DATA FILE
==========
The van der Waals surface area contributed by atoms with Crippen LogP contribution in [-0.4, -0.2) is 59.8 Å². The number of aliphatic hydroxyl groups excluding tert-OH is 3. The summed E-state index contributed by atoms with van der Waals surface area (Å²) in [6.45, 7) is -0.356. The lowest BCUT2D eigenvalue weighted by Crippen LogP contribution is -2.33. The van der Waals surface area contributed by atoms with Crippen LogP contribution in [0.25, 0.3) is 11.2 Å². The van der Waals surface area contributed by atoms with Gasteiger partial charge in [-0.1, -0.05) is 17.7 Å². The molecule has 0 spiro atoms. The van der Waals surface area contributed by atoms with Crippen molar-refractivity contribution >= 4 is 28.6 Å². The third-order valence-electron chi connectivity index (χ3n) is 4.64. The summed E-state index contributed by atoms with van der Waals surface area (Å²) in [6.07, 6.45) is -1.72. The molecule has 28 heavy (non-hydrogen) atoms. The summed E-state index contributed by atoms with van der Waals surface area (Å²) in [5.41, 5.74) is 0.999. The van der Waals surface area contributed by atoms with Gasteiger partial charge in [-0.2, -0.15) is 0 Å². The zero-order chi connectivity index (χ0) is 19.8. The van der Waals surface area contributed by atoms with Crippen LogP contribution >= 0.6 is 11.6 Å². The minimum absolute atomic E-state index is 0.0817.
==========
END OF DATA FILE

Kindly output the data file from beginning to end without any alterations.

The van der Waals surface area contributed by atoms with Crippen LogP contribution in [-0.4, -0.2) is 59.8 Å². The number of aliphatic hydroxyl groups excluding tert-OH is 3. The summed E-state index contributed by atoms with van der Waals surface area (Å²) in [6.45, 7) is -0.356. The lowest BCUT2D eigenvalue weighted by Crippen LogP contribution is -2.33. The van der Waals surface area contributed by atoms with Crippen LogP contribution in [0.25, 0.3) is 11.2 Å². The van der Waals surface area contributed by atoms with Gasteiger partial charge in [-0.1, -0.05) is 17.7 Å². The molecule has 0 spiro atoms. The van der Waals surface area contributed by atoms with Crippen molar-refractivity contribution >= 4 is 28.6 Å². The third-order valence-electron chi connectivity index (χ3n) is 4.64. The summed E-state index contributed by atoms with van der Waals surface area (Å²) in [6.07, 6.45) is -1.72. The molecule has 28 heavy (non-hydrogen) atoms. The summed E-state index contributed by atoms with van der Waals surface area (Å²) in [5.41, 5.74) is 0.999. The van der Waals surface area contributed by atoms with Gasteiger partial charge in [-0.2, -0.15) is 0 Å². The zero-order chi connectivity index (χ0) is 19.8. The van der Waals surface area contributed by atoms with Crippen LogP contribution >= 0.6 is 11.6 Å². The minimum absolute atomic E-state index is 0.0817.